Concerns have been raised about children playing video games that involve spending significant amounts of money – often without parents’ knowledge or consent – on so-called loot boxes, which are virtual collections of in-game purchases and other add-ons. To progress in the game, players can collect extra items and content, but do not know what items they will be given until they’ve paid, which encourages them to keep spending and playing.
The Gambling Commission does not regulate some loot boxes due to a loophole meaning it is not classed as gambling. Under current gambling legislation, this is because there is no official way to monetise what is inside of loot boxes. Claire says: “Frankly no company should be setting kids up for addiction by teaching them to gamble on the content of these loot boxes. No firm should sell to children loot box games with this element of chance, so yes those sales should end.”
Part of the NHS Long Term Plan’s annual £2.3 billion investment boost to mental health services, coupled with the steady rise in gambling-related hospital admissions, has also prompted the NHS to commit to opening 14 new problem gambling clinics by 2023/24 to tackle addiction and the mental ill health that excessive betting can cause, alongside the first ever gambling clinic aimed at young people, which opened earlier this year.
Once referred to one of the new clinics, psychiatrists and clinical psychologists will work with people who could have a range of complex problems including persistent gambling, compulsive behaviours, development disorders and difficulties earlier in childhood that underlie addiction.
In the meantime, GambleAware is working closely with NHS England to promote access to treatment and to develop care pathways. Currently, the National Gambling Treatment Service works with, and alongside, the NHS and is free at the point of delivery, providing telephone, online and face-to-face treatment for individuals and groups across the country.
Self-referrals through the National Gambling Helpline are the main route for accessing the treatment, which is provided by a network of NHS Trusts and voluntary sector organisations.
GambleAware has recently launched a campaign to promote awareness of the service across England, Scotland and Wales, based on promoting confidence that treatment is easy to access and will help people overcome their struggles with gambling. The campaign is also seeking to reach primary healthcare teams to encourage them to signpost people to the National Gambling Helpline if they identify a person has a gambling problem.
Around 45 per cent of gamblers who speak to us on the National Gambling Helpline [report] issues such as anxiety, stress, isolation or suicidal thoughts
This is a much-needed conversation, and one in which pharmacy teams can play a vital part. John says: “We know that people can be reluctant to seek treatment for gambling problems and may spend significant time contemplating treatment before taking the first step [but] evidence suggests if there was more awareness of the support available, it would motivate people to seek treatment.”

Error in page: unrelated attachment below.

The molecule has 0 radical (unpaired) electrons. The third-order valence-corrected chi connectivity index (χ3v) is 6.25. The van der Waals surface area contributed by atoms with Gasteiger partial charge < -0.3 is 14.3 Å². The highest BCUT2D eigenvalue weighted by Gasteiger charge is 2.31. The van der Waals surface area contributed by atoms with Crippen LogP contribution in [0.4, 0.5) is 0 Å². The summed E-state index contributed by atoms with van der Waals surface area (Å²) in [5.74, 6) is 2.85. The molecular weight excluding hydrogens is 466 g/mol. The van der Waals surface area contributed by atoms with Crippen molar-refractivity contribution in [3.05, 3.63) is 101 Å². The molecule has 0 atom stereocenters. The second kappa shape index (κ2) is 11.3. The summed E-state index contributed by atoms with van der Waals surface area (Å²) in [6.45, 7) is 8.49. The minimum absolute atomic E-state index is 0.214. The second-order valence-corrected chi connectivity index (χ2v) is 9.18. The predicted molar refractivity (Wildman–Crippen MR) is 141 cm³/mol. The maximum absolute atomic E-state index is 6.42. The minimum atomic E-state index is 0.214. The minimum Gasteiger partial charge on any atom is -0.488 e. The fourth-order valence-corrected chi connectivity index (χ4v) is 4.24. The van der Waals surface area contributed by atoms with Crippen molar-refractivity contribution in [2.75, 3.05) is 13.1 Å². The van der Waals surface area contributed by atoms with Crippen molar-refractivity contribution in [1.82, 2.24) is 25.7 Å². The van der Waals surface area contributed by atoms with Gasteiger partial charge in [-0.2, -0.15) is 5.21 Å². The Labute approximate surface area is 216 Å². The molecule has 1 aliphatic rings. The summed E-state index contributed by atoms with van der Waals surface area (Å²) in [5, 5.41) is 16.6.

Pharmacy teams can help by displaying information about the National Gambling Treatment Service and the National Gambling Helpline, which provides confidential information, advice and support for anyone affected by gambling problems, 24 hours a day. Displaying information about GamCare’s moderated forum and daily chatrooms so that people can speak to others experiencing similar issues and seek support can also prove useful.
GamCare runs free workshops and training for healthcare professionals on how to identify potential gambling harms and how to support a brief intervention to ensure that customers can be signposted to the most appropriate support.
There is a role for everyone in the healthcare sector in working to minimise gambling-related harms by helping people properly understand the risks associated with gambling and, if things start to go too far, helping them access timely advice and support to prevent a problem developing.
Pharmacy teams should be particularly aware of the risk of impulse control disorders, including gambling disorder, as a potential side effect of dopaminergic medications for Parkinson’s disease. People who experience these behaviours can’t resist the temptation to carry out an activity – often one that gives immediate reward or pleasure.
The reason for this is thought to be related to dopamine stimulation in the brain. Dopamine controls movement and is the chemical messenger depleted by Parkinson’s disease. Parkinson’s medication helps to ease movement symptoms and restore dopamine levels. But taking Parkinson’s medication can also overstimulate other parts of the brain, which can lead to impulsive and compulsive behaviours.
If pharmacy teams are concerned about someone with Parkinson’s disease, they can be advised – or their carers or family members – to talk to their specialist about their medication regime. Sometimes a simple adjustment to their dose, or changing a dopamine agonist prescription to levodopa or another type of medication, can control these behaviours.